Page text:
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bread pudding

I love the bread pudding that I get at restaurants, but I find that when I make it at home I just can't replicate the texture. It's never as creamy and the bread cubes never seem to disintegrate into one lovely mass. I have doggedly followed recipes, so what am I missing?

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  1. I think one of the biggest things that make homemade bread pudding a success is using day old or dried out bread. It definitely makes a difference because it soaks up the custard so much better. If I've forgotten to leave the bread out for a day, I'll slice it and put it in a low oven until dry and let it cool a bit before using. I also find using denser bread helps - my favorite lately is using brioche.

    1. One of the best bread puddings I have ever had is at the Science Hill Inn in Shelbyville. They make it from stale biscuits. It is so light and creamy it is amazing. They serve it with a bourbon sauce. I'd have to make the biscuits on purpose because when I do make them they disappear quickly

      1. Have you tried recipes that let the bread soak overnight? Definitely make sure you're using day old bread (but not week old - too hard and dry!) and let it soak well.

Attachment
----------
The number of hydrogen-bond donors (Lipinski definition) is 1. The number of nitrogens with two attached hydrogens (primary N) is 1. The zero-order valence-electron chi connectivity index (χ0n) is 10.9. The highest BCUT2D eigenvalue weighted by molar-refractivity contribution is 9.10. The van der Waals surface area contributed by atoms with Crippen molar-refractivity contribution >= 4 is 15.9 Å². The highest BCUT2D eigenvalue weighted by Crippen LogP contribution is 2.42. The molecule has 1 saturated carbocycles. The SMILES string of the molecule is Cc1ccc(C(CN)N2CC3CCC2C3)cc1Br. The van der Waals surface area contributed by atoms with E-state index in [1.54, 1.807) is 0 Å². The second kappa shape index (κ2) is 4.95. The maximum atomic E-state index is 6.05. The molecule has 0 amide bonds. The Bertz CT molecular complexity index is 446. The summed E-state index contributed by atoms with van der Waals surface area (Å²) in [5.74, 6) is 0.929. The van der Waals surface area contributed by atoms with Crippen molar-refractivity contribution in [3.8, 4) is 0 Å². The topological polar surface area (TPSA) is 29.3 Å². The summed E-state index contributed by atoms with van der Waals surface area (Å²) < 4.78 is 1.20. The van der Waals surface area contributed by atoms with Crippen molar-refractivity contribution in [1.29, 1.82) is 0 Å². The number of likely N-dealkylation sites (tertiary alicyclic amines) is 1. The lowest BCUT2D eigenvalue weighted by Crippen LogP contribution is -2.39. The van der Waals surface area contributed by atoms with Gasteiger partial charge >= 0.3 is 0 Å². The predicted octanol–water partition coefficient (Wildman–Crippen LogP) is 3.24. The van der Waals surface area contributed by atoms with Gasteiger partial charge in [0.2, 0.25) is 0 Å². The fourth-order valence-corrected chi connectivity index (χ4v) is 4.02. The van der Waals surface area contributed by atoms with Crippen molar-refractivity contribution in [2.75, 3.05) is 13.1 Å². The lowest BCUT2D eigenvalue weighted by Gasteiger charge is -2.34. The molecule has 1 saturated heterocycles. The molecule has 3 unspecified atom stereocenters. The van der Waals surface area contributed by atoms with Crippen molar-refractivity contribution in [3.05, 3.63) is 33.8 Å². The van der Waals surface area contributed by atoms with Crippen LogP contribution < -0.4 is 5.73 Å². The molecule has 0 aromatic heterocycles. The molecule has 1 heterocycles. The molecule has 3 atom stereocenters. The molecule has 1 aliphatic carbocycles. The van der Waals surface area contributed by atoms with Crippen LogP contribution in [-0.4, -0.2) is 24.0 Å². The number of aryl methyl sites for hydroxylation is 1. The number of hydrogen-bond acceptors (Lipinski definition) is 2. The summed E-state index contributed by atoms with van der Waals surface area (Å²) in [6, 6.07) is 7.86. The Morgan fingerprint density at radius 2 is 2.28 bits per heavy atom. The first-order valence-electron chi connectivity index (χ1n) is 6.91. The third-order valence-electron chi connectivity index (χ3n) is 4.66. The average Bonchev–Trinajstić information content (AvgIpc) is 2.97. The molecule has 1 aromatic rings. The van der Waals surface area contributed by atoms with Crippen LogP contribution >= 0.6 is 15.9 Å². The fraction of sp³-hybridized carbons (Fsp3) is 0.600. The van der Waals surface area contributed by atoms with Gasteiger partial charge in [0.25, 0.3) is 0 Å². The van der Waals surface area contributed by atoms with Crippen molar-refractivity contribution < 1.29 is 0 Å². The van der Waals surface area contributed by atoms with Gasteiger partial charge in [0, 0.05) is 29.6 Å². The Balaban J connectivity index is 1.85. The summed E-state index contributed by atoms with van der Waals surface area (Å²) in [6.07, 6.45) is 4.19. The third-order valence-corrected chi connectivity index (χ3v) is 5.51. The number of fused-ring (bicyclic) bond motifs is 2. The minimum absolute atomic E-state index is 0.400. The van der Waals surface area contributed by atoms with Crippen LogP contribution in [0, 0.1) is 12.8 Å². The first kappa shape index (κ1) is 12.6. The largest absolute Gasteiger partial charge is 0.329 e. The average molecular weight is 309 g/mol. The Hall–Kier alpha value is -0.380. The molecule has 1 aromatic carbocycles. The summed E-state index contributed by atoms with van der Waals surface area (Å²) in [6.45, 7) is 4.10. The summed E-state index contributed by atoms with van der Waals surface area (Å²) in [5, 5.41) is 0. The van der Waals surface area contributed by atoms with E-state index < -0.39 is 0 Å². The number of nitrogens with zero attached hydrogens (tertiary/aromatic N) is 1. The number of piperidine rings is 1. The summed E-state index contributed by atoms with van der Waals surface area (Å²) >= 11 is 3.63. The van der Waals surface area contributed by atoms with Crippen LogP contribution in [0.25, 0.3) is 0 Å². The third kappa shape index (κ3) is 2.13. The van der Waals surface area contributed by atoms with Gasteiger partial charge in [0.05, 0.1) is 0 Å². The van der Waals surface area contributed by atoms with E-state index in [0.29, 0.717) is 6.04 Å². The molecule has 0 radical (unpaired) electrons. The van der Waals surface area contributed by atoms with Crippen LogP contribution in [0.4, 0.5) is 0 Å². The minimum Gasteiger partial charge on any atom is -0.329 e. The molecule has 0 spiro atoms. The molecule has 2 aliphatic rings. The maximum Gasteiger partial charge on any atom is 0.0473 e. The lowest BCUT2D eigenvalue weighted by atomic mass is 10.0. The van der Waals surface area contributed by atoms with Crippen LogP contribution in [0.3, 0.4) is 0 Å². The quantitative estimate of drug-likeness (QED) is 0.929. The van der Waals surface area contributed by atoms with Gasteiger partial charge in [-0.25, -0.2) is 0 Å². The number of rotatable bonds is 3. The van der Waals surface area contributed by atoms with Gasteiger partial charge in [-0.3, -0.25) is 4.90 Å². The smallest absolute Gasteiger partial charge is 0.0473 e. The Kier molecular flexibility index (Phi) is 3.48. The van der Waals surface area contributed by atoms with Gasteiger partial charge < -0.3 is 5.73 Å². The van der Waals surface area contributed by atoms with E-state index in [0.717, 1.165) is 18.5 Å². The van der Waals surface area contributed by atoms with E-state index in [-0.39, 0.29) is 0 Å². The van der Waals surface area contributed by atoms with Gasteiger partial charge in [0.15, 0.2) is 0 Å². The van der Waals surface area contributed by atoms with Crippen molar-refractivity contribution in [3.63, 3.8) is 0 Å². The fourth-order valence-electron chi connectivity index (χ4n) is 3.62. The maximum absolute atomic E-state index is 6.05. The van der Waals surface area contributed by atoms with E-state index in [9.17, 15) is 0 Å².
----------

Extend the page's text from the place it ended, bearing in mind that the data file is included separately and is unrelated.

I don't know if baking in a water bath would help? I haven't made enough bread puddings to pay attention to detailsin variations. I just know they're tasty and whisky sauces make them even better!

        1. I use day old croissants cut into large cubes, drizzle them with melted butter, then add a custard of egg yolks, whipping cream and sugar and flavouring, My secret is before adding the custard, add a healthy amount of finely chopped white chocolate to the croissant cubes in the baking dish (along with fruit and/or nuts), add the custard, and do use a water bath. It's all about the fat..but it turns out rich and beautiful.

          1. Try William Sonoma's recipe for Chocolate Bread Pudding. It uses day-old croissants, is easy to make, and soooo good. Always a crowd pleaser.

            http://www.williams-sonoma.com/recipe...

            1 Reply
            1. re: gator14

              Stale croissants are a great twist.

              Sourdough and french bread give a different 'tang' and texture.

              I've also had great success w/ challah and stale buttermilk biscuits.

              Soaking overnight is very helpful, in my experience. Bread pudding, as I've found, does not like to be rushed.